Tachycardia

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arrhythmia

arrhythmia (ārĭᵺˈmēə), disturbance in the rate or rhythm of the heartbeat. Various arrhythmias can be symptoms of serious heart disorders; however, they are usually of no medical significance except in the presence of additional symptoms. The heart's rhythm is controlled by an electrical impulse that is generated from a clump of tissue on the right atrium called the sinoatrial node, often referred to as the heart's natural pacemaker. It travels to a second clump of tissue called the atrioventricular node and then to the ventricles.

Bradycardia, or slow heartbeat, is often present in athletes. It may, however, indicate conduction problems, especially in older people. In one type of bradycardia, called sinoatrial or atrioventricular block, or heart block, rhythm can be maintained by implanted electrodes that act as artificial pacemakers.

Tachycardia, or heartbeat faster than 100 beats per minute in the adult, can be precipitated by drugs, caffeine, anemia, shock, and emotional upset. It may also be a sign of overactivity of the thyroid gland or underlying disease. Flutters, and the even faster fibrillations, are rapid, uncoordinated contractions of the atrial or ventricular muscles that usually accompany heart disorders. Atrial fibrillation may be idiopathic, the result of rheumatic mitral valve disease (see rheumatic fever) in young people or hypertensive heart disease (see hypertension) and arteriosclerotic heart diseases (see arteriosclerosis) in older people. It may result in a rapid pulse rate and may be associated with thrombus formation in the atria and a risk of embolization to the brain (stroke) or other organs. Atrial fibrillation is often treated with digitalis and other drugs that regulate heart rhythm or heart rate. It may also be treated by catheter ablation, in which an electrode produces heat to destroy cells causing the arrhythmia. Ventricular fibrillation is a sign of the terminal stage of heart failure and is usually fatal unless defibrillation is achieved by immediate direct-current defibrillation. Some tachycardias can be managed by the implantation in the upper chest of small defibrillators that sense dangerous fibrillations and administer an electric shock to the heart to restore normal rhythm.

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The following article is from The Great Soviet Encyclopedia (1979). It might be outdated or ideologically biased.

Tachycardia

 

an increase in the frequency of cardiac contractions. In some cases it is not perceived subjectively; in others, it is accompanied by palpitations.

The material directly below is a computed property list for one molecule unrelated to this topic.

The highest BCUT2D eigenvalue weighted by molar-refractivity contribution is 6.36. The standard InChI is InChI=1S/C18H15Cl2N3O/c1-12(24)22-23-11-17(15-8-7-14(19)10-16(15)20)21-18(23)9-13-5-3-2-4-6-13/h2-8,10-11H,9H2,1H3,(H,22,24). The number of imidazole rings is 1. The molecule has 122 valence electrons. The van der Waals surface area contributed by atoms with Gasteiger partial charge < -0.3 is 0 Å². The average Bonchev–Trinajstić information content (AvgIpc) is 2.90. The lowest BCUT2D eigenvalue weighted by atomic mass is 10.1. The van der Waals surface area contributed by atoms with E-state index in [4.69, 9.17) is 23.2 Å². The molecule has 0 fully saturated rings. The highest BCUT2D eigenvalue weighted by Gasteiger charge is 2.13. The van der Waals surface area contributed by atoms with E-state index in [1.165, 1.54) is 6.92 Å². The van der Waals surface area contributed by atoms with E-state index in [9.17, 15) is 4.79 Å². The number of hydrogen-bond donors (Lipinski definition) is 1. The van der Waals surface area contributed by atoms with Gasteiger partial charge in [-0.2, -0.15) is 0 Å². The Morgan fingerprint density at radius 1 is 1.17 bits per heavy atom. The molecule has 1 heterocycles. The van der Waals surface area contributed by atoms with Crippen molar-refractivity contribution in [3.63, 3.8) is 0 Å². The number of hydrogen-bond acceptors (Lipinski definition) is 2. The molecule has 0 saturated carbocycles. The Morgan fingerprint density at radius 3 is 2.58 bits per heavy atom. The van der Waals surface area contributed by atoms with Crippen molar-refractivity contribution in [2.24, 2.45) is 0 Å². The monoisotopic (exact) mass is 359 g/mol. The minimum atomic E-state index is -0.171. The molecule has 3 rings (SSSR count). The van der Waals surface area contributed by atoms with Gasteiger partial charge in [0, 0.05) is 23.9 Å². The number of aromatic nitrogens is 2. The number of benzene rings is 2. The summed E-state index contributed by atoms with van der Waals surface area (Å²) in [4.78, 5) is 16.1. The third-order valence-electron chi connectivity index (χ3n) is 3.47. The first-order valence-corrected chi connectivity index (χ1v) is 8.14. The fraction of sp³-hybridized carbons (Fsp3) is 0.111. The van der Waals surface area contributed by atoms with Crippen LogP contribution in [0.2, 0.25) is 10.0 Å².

A distinction is made between sinus tachycardia, or the accelerated generation of impulses in the sinus node of the heart, and paroxysmal tachycardia. Sinus tachycardia, manifested by contractions generally ranging between 90 and 120 per minute, may be caused by such physiological factors as increased environmental temperature, physical and mental tension, or the ingestion of food. Sinus tachycardia may also be caused by such pathological states as fever, anemia, diffuse toxic goiter, heart failure, and neurasthenia. Nervous and humoral influences on the heart, such as adrenalin and thyroxine, are important contributing factors in the genesis of sinus tachycardia. The accelerated rhythm of cardiac contractions may have an unfavorable effect on metabolism in the myocardium and on blood circulation. When tachycardia is a symptom of disease, the underlying disease is treated.

The Great Soviet Encyclopedia, 3rd Edition (1970-1979). © 2010 The Gale Group, Inc. All rights reserved.

tachycardia

[¦tak·ə¦kärd·ē·ə]
(medicine)
Excessive rapidity of the heart's action.
McGraw-Hill Dictionary of Scientific & Technical Terms, 6E, Copyright © 2003 by The McGraw-Hill Companies, Inc.
References in periodicals archive ?
Her nonstress tests were all reactive with no evidence of fetal tachycardia or abnormal decelerations.
Furthermore, the incidence of fetal tachycardia with Ephedrine was more significant in another study.
Fetal tachycardia is the most common side effect of beta-adrenergic receptor agonists.
Clinical signs of chorioamnionitis generally include fever, maternal and/or fetal tachycardia, foul smelling or purulent amniotic fluid, uterine tenderness, and maternal leukocytosis.
An early warning sign of this is fetal tachycardia in the second stage of labor.
Fetal tachycardia was present so emergency caesarean section was performed (1).
Fetal tachycardia was strongly associated with fetal acidemia and adverse neonatal outcomes in both groups.
Under the 1982 criteria, a woman is diagnosed with chorioamnionitis if she has a fever (greater than 37.80 C) plus at least two of the following conditions: maternal or fetal tachycardia, uterine tenderness, foul odor of amniotic fluid, and maternal leukocytosis.
Fetal heart abnormalities were seen in 11 cases (23%) of which fetal tachycardia was seen more often than bradycardia.
* Identify indicators of infection, such as maternal fever and tachycardia, fundal tenderness, fetal tachycardia, and an elevated white blood cell count
Indicators of uterine infection included clinical chorioamnionitis; a maternal temperature above 37[degrees]C; acute placental inflammation; placental-fetal inflammation; maternal fever and at least two of the following clinical findings: fetal tachycardia, white blood count below 15,000, or a foul vaginal discharge.